Keller operated from a place of compassion, but never sentimentality. His insistence that the historical underpinning of the faith is not only defensible but directly applicable to who we are today helped me to evolve in a direction that ultimately led to the Catholic Church. Again, there is an irony here, and a tension. Keller’s theology was deeply rooted in the Reformation, particularly in the Reformed understanding of grace. He tried not to get lost in sectarian debates, preferring to focus on the broad swath of the Christian faith that Catholics and most Protestants share in common. But as he said in a 2008 interview about The Reason for God, “There are certain chapters in which I’m going to be speaking as a Protestant because there’s no way not to speak as a Protestant or a Catholic.”

The sacraments, the saints, the role of the church in our salvation — even the very meaning of the word salvation — all create tension between Christians precisely because they are historic in nature, part of the ongoing story of how God has led his people through time. Keller and I would disagree about all of those things, but his historical approach pushed me to see that I needed to embrace the Catholic understanding, not as a way of taking sides in a debate but as a logical unfolding of an approach to the Christian faith that sees it as an ongoing narrative.

My experience of the faith need not look exactly like what was experienced by St. Peter, or the early Church Fathers, or my great-grandmother working her way through her rosary in the back of the room during Mass. Nevertheless, if my faith is not connected to theirs as part of the same narrative, something has gone horribly awry. I cannot claim as my foundation the historical resurrection if I am not also willing to claim the story that continues to unfold of how the risen, living Jesus leads his people. This, it seems to me, is the real content behind St. John Henry Newman’s assertion, “To be deep in history is to cease to be Protestant.” It is not that classical Protestants lack a historical perspective, but that the stories that various forms of Protestantism tell are not always large enough to hold all that our shared history implies.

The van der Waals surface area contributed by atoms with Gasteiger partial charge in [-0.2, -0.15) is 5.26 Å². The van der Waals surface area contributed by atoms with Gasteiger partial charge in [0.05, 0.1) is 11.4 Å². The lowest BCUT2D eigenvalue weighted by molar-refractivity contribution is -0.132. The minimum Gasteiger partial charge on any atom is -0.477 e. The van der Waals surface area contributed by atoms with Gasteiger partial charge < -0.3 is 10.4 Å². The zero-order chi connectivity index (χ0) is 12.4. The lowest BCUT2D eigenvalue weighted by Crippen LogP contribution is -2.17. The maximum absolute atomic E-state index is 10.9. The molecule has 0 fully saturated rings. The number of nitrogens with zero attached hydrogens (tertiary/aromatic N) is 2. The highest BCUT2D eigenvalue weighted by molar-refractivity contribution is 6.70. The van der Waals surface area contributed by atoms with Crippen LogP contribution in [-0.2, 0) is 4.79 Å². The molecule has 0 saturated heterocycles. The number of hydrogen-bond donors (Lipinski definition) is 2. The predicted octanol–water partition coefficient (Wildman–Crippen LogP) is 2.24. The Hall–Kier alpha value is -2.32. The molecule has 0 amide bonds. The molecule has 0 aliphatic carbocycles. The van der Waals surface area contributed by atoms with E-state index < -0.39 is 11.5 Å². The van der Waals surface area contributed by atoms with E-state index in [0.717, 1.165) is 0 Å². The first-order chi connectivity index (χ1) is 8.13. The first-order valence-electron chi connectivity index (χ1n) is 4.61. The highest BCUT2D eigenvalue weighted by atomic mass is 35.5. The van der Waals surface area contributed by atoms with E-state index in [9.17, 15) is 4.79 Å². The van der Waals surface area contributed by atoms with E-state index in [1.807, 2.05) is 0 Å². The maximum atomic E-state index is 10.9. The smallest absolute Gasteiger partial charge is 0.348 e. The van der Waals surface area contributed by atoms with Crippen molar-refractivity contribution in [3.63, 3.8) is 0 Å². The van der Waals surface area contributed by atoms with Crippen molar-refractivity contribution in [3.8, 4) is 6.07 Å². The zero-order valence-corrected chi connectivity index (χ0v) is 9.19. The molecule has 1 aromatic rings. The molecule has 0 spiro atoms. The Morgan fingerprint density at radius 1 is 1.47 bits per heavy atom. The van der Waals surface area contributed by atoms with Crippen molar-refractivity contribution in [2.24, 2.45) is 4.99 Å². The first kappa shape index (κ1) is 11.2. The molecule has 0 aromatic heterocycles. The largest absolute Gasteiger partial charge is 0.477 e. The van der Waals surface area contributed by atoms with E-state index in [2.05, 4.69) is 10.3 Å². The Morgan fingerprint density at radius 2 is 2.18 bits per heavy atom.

I am grateful for the life, work, and witness of Tim Keller, and I continue to learn from it. He helped a generation of people who had not been able to hear the gospel before to come to know the living Christ. I believe that if we take his approach seriously and follow it to its natural conclusions — some of which even Keller could not see in his lifetime — that we will find a source of healing and conversion not only for those outside of the faith but for Christians as well. History divides us, but history is also what will reunite us in the end. When, in God’s time, we finally see all baptized believers as participants in the same narrative of Christ’s redeeming work, then we will be able to tell a story that the whole world will find irresistible.